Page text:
So what? How is this different than building/buying a physical box that meets the hardware requirements for the software you are installing on it? Are you saying you just wing it? Buy the biggest box and throw as many CPUS / Memory as possible and see how it works?

            VM allows to you micromanage resources so you can get the most out of them.

            If you manage servers. (Which I hope you don't) I'd love to see the utilization/performance logs. I can only imagine how much power you are wasting.

            You are right.... all the fortune 500 companies that virtualize are absolutely crazy, maybe they should hire you to set them straight.
            NetworkBankAdmin
          • Crazy is as Crazy does

            [So what do you do when a physical box goes down? ]

            All the VMs that reside on that box go down.

            [How is this different than building/buying a physical box that meets the hardware requirements for the software you are installing on it? Are you saying you just wing it? Buy the biggest box and throw as many CPUS / Memory as possible and see how it works?]

            Buy the biggest box and keep adding applications until you get the best utilization. Then buy box 2. You can do the "math" ahead of time to see exactly which apps to put on a box - but how does the plan and implementation line up afterward? The "only" difficult part is how to charge the departments for the hardware . . .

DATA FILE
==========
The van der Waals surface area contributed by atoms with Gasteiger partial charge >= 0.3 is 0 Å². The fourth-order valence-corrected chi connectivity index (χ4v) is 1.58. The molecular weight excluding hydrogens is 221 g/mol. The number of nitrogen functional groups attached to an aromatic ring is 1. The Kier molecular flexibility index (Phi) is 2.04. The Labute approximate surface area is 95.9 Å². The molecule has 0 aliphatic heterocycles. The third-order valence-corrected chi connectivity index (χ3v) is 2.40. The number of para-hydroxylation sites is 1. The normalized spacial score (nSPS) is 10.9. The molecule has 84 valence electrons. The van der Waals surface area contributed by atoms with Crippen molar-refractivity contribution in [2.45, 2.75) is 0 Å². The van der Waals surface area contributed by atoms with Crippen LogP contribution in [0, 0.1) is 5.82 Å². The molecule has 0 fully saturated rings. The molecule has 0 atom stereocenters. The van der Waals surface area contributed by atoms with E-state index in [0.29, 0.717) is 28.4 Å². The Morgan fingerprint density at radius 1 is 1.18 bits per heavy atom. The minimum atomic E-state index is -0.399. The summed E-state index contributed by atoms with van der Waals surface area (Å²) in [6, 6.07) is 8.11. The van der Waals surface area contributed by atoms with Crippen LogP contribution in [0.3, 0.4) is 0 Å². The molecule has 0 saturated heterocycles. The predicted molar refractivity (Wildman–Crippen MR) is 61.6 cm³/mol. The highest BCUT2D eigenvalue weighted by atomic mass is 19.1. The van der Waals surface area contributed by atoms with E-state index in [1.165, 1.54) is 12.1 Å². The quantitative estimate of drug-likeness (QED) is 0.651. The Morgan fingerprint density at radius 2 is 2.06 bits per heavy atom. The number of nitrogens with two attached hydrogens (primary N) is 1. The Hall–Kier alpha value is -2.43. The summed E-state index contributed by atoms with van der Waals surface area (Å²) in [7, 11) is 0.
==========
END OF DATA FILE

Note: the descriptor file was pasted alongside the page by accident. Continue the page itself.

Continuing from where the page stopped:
[VM allows to you micromanage resources so you can get the most out of them.]

            I have yet to see any area where micromanagement is the best strategy. Why micromanage when the OS has everything built in?

            [If you manage servers. (Which I hope you don't) I'd love to see the utilization/performance logs. I can only imagine how much power you are wasting.]

            If you run 10 VMs with 10 apps on a single box OR you just run the 10 apps on that box, what is the difference in power utilization?

            [You are right.... all the fortune 500 companies that virtualize are absolutely crazy, maybe they should hire you to set them straight.]

            I'm just doing the (simple) math here. There is absolutely NO advantage (in utilization, power, cost, etc) to running VMs on a box if you use the same number of apps (for a non-VM box). You ARE adding complexity and cost.